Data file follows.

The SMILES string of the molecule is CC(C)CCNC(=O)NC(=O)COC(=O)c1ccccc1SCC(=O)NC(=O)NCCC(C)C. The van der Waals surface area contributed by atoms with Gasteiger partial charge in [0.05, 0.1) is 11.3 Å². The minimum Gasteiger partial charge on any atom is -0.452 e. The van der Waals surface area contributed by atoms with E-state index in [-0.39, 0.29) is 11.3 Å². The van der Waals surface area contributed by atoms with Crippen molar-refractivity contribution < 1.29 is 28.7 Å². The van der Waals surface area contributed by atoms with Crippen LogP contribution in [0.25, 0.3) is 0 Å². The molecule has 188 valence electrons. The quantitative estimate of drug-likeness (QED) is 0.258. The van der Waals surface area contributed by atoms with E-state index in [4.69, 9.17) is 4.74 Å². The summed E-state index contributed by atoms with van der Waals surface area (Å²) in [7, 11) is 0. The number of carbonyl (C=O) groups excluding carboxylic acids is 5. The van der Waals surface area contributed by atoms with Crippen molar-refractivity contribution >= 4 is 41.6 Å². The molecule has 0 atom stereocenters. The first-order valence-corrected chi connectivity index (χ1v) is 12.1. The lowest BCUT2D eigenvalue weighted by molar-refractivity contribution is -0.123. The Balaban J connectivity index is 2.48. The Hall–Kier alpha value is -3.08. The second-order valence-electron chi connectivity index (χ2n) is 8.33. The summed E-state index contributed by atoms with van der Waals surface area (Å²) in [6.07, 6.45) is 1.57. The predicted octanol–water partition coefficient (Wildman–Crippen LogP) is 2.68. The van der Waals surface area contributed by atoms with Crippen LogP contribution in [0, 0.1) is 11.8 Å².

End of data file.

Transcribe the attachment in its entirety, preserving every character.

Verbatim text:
The SMILES string of the molecule is CC(C)CCNC(=O)NC(=O)COC(=O)c1ccccc1SCC(=O)NC(=O)NCCC(C)C. The van der Waals surface area contributed by atoms with Gasteiger partial charge in [0.05, 0.1) is 11.3 Å². The minimum Gasteiger partial charge on any atom is -0.452 e. The van der Waals surface area contributed by atoms with E-state index in [-0.39, 0.29) is 11.3 Å². The van der Waals surface area contributed by atoms with Crippen molar-refractivity contribution < 1.29 is 28.7 Å². The van der Waals surface area contributed by atoms with Crippen LogP contribution in [0.25, 0.3) is 0 Å². The molecule has 188 valence electrons. The quantitative estimate of drug-likeness (QED) is 0.258. The van der Waals surface area contributed by atoms with E-state index in [4.69, 9.17) is 4.74 Å². The summed E-state index contributed by atoms with van der Waals surface area (Å²) in [7, 11) is 0. The number of carbonyl (C=O) groups excluding carboxylic acids is 5. The van der Waals surface area contributed by atoms with Crippen molar-refractivity contribution >= 4 is 41.6 Å². The molecule has 0 atom stereocenters. The first-order valence-corrected chi connectivity index (χ1v) is 12.1. The lowest BCUT2D eigenvalue weighted by molar-refractivity contribution is -0.123. The Balaban J connectivity index is 2.48. The Hall–Kier alpha value is -3.08. The second-order valence-electron chi connectivity index (χ2n) is 8.33. The summed E-state index contributed by atoms with van der Waals surface area (Å²) in [6.07, 6.45) is 1.57. The predicted octanol–water partition coefficient (Wildman–Crippen LogP) is 2.68. The van der Waals surface area contributed by atoms with Crippen LogP contribution in [0, 0.1) is 11.8 Å².